Likewise, there are several films like Super Deluxe, Dharmadurai, Onaayum Aattukuttiyum and Peranbu. Of these, Super Deluxe and Peranbu need to be truly appreciated.
An A-list actor like Vijay Sethupathi played the transwoman Shilpa in Thiagarajan Kumararaja’s Super Deluxe. Similarly, superstar Mammootty’s Amudhavan character finds love and life’s fulfilment in a transwoman in Ram’s Peranbu.
These two films are huge steps taken toward greater gender equality in society.
Natchahtiram Nagargiradhu: A game changer
Now, let’s talk about the giant leap: Natchahtiram Nagargiradhu.
I believe this Pa Ranjith film will be a game-changer. Not only does it represent LGBTQIA+ relationships extensively, it also initiates a conversation with its social commentary.
Among other things, one aspect I loved the most about this film was how it empathises with those who cannot understand gender, caste and class differences.
Kalaiyarasan as Arjun in Natchahtiram Nagargiradhu takes care of this. Arjun is from a privileged background. He is introduced to this world where a guy falls in love with a guy and kisses him. He sees two women in love being intimate. He witnesses a transwoman and a straight guy celebrating their anniversary. Everything is new to him. He isn’t ready for this as the patriarchy he was raised in didn’t prepare him for LGBTQIA+ relationships.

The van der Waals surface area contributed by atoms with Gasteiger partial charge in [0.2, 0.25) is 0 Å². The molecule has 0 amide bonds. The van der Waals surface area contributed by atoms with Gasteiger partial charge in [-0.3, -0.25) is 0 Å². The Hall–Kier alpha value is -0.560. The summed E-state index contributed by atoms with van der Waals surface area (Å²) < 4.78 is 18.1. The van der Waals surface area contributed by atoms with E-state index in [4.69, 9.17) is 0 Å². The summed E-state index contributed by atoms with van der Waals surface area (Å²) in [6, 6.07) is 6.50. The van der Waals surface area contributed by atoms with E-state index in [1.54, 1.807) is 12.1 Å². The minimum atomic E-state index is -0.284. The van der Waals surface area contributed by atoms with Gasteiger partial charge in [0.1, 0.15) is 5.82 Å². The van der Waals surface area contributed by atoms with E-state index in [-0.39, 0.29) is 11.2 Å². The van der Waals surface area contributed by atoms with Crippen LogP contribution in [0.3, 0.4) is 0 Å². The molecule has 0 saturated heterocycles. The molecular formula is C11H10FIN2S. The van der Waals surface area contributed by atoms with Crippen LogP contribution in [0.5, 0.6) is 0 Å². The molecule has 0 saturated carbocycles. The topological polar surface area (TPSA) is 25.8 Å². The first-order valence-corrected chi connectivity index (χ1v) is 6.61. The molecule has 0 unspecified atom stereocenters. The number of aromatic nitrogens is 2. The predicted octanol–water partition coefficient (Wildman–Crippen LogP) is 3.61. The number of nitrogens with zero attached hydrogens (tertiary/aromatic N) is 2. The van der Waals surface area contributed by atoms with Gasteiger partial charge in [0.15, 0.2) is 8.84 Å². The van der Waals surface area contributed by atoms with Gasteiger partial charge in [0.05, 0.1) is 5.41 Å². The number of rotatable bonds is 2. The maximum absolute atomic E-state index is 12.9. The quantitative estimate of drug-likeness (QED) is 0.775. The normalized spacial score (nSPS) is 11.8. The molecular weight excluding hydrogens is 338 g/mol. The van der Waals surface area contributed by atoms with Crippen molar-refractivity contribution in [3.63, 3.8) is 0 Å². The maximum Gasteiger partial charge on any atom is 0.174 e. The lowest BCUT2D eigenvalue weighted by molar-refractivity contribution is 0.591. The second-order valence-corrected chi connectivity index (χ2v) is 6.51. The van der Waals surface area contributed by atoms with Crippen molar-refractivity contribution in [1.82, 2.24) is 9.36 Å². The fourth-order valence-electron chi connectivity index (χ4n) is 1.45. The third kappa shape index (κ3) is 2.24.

At one point, Arjun loses his cool and reacts. He mocks, trolls and strongly criticises his world and its people, exactly as Tamil films have been doing all these years.
He becomes the representation of all the regressive practices of the Tamil film industry and the entire Tamil community. This is when his world gives him a second chance.
Now, he is shown making sincere attempts to understand the “whys, whats and hows” of the people he coexists with. He finally reaches the point of inclusivity.
All of this were possible only because Arjun’s world was empathetic enough to accept his political incorrectness. It was giving him a chance to right the wrong. I think this empathy is all we need.
Sadly, the reality is humorous
There is a scene when Arjun travels back to his hometown, after all of his experiences and realisations. This is when he goes through the most difficult time of his whole life.
This scene is tagged as “humour” or “dark humour” by critics. But what I see through his eyes is the reality, because the reality is humorous.
In a lot of patriarchal, regressive and conservative households, a major change like Arjun’s is impossible. For them, cross-culture (LGBTQIA+) or inter-caste love is always Naadaga Kaadhal, which translates to staged love.
To them, same-gender love is not even part of their patriarchal curriculum. If two men are in love, who will dominate whom? And if two women are in a relationship, there is no one to dominate.
So, patriarchy is confused about homosexual relationships. And this reality is, indeed, laughable.
Before Arjun had all of those inner debates and transitions, he was part of the custom-cultural structure. But when he goes back to his hometown, he’s able to witness the idiocracy from a third-person perspective.
From that perspective, he clearly sees how regressive his upbringing was. That becomes the final act of his character arc where he pushes himself completely into inclusivity.
What Venkat Prabhu seeded through Goa in 2010 has been sowed again by Ranjith in Natchathiram Nagargiradhu. But Ranjith didn’t stop there.
He has taken this debate to the next level. It’s time for society to see Danny through Arjun’s eyes, and that would be the next step in the community’s evolution through art.
(The views expressed are personal.)